Preload-induced curvilinearity of left ventricular end-systolic pressure-volume relations. Effects on derived indexes in closed-chest dogs.
End-systolic pressure-volume relations (ESPVRs) were analyzed in 10 closed-chest autonomically blocked dogs before and after volume loading that restored end-diastolic volume to its value measured in the control conscious state. Dogs had been previously instrumented with a left ventricular pressure micromanometer and ultrasonic crystals for measurements of major, anteroposterior, and septum-free wall diameters. Left ventricular volume was calculated with an ellipsoidal model in the left ventricular cavity. ESPVRs obtained during caval occlusion after volume loading were curvilinear as shown by the division of the relation into two parts. The initial part of the relation had a significantly smaller ESPVR slope (Ees, 12.0 +/- 1.8 mm Hg/ml) and ESPVR volume-axis intercept (Vd, - 3.5 +/- 0.8 ml) than the final part of the relation (19.5 +/- 3.1 mm Hg/ml and 0.0 +/- 0.6 ml, respectively, p less than 0.01). The end-diastolic volume-peak dP/dt relation showed a similar curvilinearity when end-diastolic volumes were larger than 1.5-1.7 times the minimal end-diastolic volume reached during caval occlusion. ESPVRs were not different during aortic constriction and caval occlusion when end-diastolic volume was small. In contrast, with large end-diastolic volumes, Ees and Vd were significantly smaller during caval occlusion than during aortic constriction. The final part of ESPVR (with small end-diastolic volume) had the same slope and intercept as that during aortic constriction. We conclude that preload produces a curvilinearity of ESPVR that significantly modifies derived indexes when the range of preload changes is large.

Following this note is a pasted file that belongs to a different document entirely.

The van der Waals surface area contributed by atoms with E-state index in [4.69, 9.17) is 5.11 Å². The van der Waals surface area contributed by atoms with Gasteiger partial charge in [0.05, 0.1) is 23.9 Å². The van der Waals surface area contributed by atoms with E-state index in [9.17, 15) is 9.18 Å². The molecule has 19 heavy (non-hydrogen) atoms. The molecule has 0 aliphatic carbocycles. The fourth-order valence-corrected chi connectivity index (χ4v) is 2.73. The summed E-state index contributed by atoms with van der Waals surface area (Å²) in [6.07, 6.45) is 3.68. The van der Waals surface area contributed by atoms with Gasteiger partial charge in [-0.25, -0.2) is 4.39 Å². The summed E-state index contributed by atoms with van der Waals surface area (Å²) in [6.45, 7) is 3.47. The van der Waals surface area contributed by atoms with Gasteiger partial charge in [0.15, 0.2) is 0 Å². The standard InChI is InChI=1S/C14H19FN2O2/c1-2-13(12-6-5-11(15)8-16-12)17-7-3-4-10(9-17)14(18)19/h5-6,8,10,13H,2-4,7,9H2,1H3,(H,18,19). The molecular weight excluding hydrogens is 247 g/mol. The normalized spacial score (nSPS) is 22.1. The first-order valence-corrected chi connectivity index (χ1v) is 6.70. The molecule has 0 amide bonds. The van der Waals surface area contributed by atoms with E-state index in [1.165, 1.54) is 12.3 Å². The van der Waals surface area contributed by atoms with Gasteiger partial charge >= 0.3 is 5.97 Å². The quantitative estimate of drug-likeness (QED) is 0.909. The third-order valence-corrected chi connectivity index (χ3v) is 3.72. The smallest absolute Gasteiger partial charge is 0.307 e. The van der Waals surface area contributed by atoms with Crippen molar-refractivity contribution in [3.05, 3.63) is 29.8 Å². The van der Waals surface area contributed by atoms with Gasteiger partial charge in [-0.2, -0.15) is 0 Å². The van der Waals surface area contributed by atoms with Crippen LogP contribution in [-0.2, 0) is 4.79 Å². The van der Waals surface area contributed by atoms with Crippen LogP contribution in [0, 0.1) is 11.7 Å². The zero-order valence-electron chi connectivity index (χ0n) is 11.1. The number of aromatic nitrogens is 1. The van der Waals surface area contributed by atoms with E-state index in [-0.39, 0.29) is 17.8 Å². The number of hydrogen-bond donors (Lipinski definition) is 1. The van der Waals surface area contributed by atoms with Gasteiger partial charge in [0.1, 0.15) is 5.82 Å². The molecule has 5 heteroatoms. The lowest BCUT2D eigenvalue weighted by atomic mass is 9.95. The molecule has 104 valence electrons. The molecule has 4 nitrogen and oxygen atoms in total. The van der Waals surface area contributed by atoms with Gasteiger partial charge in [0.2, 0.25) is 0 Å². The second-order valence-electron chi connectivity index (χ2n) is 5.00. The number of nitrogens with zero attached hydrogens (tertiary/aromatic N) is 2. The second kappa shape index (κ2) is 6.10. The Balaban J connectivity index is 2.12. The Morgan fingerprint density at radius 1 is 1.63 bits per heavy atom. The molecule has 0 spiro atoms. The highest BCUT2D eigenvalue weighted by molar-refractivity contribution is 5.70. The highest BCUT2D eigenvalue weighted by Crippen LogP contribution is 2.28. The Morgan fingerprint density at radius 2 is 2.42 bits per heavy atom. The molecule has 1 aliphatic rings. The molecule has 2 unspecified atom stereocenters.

- Copyright © 1989 by American Heart Association